Discussing John Adams and the Revolution, Page Smith writes in 1962:
"Under the stress of what was, at least in their view, a struggle for survival, the patriots were frequently harsh and cruel to the Tories, men and women who held fast to their own convictions under the most trying circumstances and often at great personal cost; yet the patriots had great provocation and, if they were overly severe, it is an easy enough judgment for historians to make writing generations after the events and weighing out praise and blame with meticulous scholarly care. These historians, sometimes inclined to rebuke or patronize the patriots for their treatment of the Tories, live in an age when a wretched remnant of domestic Communists, during peacetime, have kept a great nation in a fever of anxiety and apprehension ostensibly for its own safety."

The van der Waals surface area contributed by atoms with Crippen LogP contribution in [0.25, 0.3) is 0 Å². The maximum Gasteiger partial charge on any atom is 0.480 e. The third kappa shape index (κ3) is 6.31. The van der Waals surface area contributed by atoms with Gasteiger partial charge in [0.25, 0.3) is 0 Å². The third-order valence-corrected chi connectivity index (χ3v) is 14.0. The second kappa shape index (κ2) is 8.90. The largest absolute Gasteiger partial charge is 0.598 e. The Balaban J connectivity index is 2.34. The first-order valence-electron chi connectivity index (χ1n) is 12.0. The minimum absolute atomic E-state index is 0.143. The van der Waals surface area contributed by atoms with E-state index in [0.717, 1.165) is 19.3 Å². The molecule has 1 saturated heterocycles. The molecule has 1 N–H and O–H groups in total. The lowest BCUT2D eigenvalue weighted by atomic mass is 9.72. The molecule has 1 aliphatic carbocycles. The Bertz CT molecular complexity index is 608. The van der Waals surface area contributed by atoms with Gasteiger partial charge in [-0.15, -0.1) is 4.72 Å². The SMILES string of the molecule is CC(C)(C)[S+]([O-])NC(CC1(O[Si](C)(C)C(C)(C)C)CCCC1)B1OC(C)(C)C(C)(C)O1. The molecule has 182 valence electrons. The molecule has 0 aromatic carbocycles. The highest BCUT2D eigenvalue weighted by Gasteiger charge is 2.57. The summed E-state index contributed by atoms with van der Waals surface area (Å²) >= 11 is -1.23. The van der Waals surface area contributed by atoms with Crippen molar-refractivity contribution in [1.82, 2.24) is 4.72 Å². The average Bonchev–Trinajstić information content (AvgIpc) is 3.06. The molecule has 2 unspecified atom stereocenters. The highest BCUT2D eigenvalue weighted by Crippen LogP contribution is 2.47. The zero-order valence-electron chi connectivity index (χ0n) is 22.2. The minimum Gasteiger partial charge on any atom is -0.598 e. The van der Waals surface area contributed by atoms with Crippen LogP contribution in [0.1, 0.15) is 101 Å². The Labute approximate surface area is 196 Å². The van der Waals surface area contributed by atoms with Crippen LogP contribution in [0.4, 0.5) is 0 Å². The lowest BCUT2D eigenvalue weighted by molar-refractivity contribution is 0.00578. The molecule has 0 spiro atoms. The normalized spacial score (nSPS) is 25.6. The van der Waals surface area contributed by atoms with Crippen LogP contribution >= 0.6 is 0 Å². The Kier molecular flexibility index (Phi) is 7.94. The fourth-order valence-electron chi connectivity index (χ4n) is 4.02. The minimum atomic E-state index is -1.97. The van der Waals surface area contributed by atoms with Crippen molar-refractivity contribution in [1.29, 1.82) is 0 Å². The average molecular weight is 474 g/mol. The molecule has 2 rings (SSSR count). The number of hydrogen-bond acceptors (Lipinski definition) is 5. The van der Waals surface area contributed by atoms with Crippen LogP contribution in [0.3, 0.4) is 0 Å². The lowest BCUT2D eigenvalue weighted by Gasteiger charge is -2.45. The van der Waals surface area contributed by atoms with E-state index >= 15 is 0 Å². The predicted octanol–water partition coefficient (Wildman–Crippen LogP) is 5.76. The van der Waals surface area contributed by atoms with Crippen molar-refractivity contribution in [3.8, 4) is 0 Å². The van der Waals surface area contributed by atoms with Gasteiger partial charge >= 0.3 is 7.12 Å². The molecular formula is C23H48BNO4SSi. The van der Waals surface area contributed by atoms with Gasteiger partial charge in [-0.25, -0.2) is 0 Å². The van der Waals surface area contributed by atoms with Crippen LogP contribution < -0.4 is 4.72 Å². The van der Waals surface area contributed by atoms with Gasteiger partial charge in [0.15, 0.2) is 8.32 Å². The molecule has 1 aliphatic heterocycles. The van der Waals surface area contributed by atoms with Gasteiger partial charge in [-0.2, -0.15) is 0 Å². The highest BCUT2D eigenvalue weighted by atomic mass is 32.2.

I find it fascinating when the history of the author's moment spills into the text. There's so much in this one moment that tells us both about Smith and his era. You can sense his discomfort with new trends in history that look critically at the revolutionaries. You can also sense his anxiety about living under some of the darkest times of the Cold War. It's as if he couldn't resist a moment to excoriate both historians and Communists while writing about events taking place generations ago. At the same time, it seems as if he is drawing a parallel between the Tories living within a nation in revolt and the American Communists (real and imagined) during his own time, which says quite a bit about his opinion of both groups. These are deeply interesting moments and I love taking the time to try and unpack them.